Trump is right about Amazon
Just because the president says something doesn't make it wrong
Ann Coulter may well be right that in most respects President Trump is a "shallow, lazy ignoramus," but he's undeniably a kind of genius at one thing: driving his political opponents into a kind of self-destructive madness.
Liberals find the president so morally repulsive and so transparently dishonest that they now respond to everything he says with instantaneous outrage and disgust, while presuming in each and every case that his statements are made in bad faith, concealing baser motives. The latest example is the response to Trump's Thursday tweet zinging Amazon.
The universal response to this tweet has been to assume that it follows entirely from the president's hostility to The Washington Post. Amazon founder and owner Jeff Bezos also owns the Post, which has relentlessly pursued stories of possible collusion between Russia and the Trump campaign, flagrant corruption in and around the Trump family, and overall White House dysfunction. The president would love to destroy the paper, or at least get it to back off of its politically damaging coverage of his administration, and the broadside against Amazon is a transparent effort to make that happen.
Now it's entirely possible that this is what's motivating Trump. But does that mean it makes sense for liberals to rally around Bezos in response? Not at all — at least not if the left in this country wants to stand for more than reflexive opposition to whatever Trump says and does.
Amazon is much too big. Its exponential growth has been greatly aided by its avoidance of taxes. And its business model has done enormous damage to retail outlets across the country. It's also harmed, and in some cases decimated, numerous industries by ruthlessly dropping prices below levels of profitability and using other advantages of its enormous size and power to squeeze competitors.
All of this was more or less laid out in one of last year's most important books, World Without Mind: The Existential Threat of Big Tech by liberal journalist Franklin Foer. The book made a cogent case for breaking up Amazon on the grounds that it (like Google and other tech giants) functions as a 21st-century digital analogue of the industrial monopolies that Theodore Roosevelt and other Progressive reformers took on at the turn of the 20th century.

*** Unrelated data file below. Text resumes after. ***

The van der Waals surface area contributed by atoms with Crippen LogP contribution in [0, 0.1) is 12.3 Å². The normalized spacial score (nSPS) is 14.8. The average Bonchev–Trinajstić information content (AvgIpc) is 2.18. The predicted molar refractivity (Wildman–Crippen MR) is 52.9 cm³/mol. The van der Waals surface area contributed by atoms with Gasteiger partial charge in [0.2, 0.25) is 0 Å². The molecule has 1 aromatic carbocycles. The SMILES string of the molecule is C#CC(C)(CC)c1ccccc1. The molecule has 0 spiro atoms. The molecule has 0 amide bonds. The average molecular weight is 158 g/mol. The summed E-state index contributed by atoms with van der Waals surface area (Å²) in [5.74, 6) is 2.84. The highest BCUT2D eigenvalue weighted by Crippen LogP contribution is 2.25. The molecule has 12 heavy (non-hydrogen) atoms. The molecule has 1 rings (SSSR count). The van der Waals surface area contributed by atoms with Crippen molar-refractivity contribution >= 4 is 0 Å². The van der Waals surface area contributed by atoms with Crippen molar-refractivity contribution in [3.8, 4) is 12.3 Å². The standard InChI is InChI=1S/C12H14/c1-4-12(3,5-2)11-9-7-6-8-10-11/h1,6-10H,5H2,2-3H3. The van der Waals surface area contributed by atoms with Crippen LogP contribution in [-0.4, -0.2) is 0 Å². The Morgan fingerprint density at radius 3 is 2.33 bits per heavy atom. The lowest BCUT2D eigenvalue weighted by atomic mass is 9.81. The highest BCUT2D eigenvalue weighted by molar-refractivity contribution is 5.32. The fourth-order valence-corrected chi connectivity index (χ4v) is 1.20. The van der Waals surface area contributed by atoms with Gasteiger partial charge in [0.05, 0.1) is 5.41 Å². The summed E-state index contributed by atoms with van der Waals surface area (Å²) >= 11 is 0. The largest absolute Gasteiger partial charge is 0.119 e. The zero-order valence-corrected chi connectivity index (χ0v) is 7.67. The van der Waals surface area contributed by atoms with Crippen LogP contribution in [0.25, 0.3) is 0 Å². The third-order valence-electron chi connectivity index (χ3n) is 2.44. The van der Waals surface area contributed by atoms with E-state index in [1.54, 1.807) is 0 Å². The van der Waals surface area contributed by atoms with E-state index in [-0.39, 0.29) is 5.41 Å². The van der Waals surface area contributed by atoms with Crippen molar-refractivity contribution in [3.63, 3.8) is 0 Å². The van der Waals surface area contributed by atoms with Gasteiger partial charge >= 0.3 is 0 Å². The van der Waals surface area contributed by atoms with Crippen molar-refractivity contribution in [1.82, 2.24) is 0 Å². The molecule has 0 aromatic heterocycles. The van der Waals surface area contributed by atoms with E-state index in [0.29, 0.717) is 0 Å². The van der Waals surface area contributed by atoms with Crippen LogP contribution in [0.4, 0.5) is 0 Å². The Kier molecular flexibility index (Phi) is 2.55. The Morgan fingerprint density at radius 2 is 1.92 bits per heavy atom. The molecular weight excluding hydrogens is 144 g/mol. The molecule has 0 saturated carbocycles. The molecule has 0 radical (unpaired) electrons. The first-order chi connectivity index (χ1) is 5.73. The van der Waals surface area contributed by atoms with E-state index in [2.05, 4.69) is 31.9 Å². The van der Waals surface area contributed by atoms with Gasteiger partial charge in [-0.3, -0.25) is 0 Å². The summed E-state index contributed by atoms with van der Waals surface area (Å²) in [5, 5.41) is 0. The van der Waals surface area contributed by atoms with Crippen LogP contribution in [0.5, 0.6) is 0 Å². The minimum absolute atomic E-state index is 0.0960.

Consider what Amazon has done to the industry I know best: university press book publishing.
To highlight just one aspect of its rapacious business practices, Amazon has begun over the past year or so to replace the "Buy" button on book pages with a button that automatically defaults to the cheapest purchase option from any seller, including used book outlets. For a newly published book, those "used" copies nearly always originate as gratis (free) copies distributed to potential reviewers of the book. This means a new copy of the book was never purchased in the first place.
For a scholarly book that will sell only a few hundred copies in total, this means that a significant portion of its sales will generate zero revenue for the publisher or royalties for the author. Consumers will be happy to get a cheap book, but the publisher, which probably operates on a shoe-string, with substantial overhead and extremely tight budgets, will end up getting badly hurt. When this is repeated across dozens or hundreds of books a year, it can turn a lean enterprise that barely manages to break even into a money-losing one. And when such a transformation is replicated across an entire industry, the industry itself begins to lose its commercial viability.
To which the libertarian economists and free-market fetishists will say: "Good riddance! If the publishers can't compete, let them perish! We can't have the government determining winners and losers. Businesses need to do their best and be willing to die in the scramble to provide the cheapest products to consumers. If Amazon does it better than anyone, then the company has earned the right to come out on top. Even if it ends up as the only business in America left standing."
But of course, this isn't the view of our protectionist-in-chief, who ran for president promising in flamboyantly populist terms to defend the little guy against powerful, predatory elites at home and abroad who seek profits at the expense of ordinary American individuals and communities. Trump's Thursday-morning Tweet about Amazon was completely harmonious with this point of view, whatever other motives might have been behind it.
What about liberals? Will they let their hatred and suspicion of Trump completely warp their judgment and priorities? Will they turn themselves into obsequious defenders of one of the richest and most powerful men in the world, demonstrating that they're the very pro-corporate, neoliberal shills that their leftist critics always insisted they were?
Yes, Trump is awful. But that doesn't mean he's always, invariably wrong.
On Amazon, he's indisputably right.